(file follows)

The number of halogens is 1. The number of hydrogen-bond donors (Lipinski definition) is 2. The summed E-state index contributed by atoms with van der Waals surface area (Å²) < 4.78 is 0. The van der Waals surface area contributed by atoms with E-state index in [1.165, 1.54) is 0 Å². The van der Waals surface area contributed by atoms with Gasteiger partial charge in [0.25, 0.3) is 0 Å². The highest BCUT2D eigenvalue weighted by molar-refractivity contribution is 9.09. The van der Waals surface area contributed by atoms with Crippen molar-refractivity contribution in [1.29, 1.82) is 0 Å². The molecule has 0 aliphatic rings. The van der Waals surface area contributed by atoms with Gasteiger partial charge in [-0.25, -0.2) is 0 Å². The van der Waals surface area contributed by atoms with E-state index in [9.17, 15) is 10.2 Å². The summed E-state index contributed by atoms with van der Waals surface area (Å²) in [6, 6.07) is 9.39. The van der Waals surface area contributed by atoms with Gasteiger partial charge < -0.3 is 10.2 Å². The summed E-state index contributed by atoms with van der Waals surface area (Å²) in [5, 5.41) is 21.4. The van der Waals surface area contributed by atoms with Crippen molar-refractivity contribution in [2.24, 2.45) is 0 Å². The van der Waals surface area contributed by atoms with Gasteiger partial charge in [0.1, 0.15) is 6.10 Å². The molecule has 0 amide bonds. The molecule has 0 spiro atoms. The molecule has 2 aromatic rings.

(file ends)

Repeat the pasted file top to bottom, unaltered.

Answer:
The number of halogens is 1. The number of hydrogen-bond donors (Lipinski definition) is 2. The summed E-state index contributed by atoms with van der Waals surface area (Å²) < 4.78 is 0. The van der Waals surface area contributed by atoms with E-state index in [1.165, 1.54) is 0 Å². The van der Waals surface area contributed by atoms with Gasteiger partial charge in [0.25, 0.3) is 0 Å². The highest BCUT2D eigenvalue weighted by molar-refractivity contribution is 9.09. The van der Waals surface area contributed by atoms with Crippen molar-refractivity contribution in [1.29, 1.82) is 0 Å². The molecule has 0 aliphatic rings. The van der Waals surface area contributed by atoms with Gasteiger partial charge in [-0.25, -0.2) is 0 Å². The van der Waals surface area contributed by atoms with E-state index in [9.17, 15) is 10.2 Å². The summed E-state index contributed by atoms with van der Waals surface area (Å²) in [6, 6.07) is 9.39. The van der Waals surface area contributed by atoms with Gasteiger partial charge < -0.3 is 10.2 Å². The summed E-state index contributed by atoms with van der Waals surface area (Å²) in [5, 5.41) is 21.4. The van der Waals surface area contributed by atoms with Crippen molar-refractivity contribution in [2.24, 2.45) is 0 Å². The van der Waals surface area contributed by atoms with Gasteiger partial charge in [0.1, 0.15) is 6.10 Å². The molecule has 0 amide bonds. The molecule has 0 spiro atoms. The molecule has 2 aromatic rings.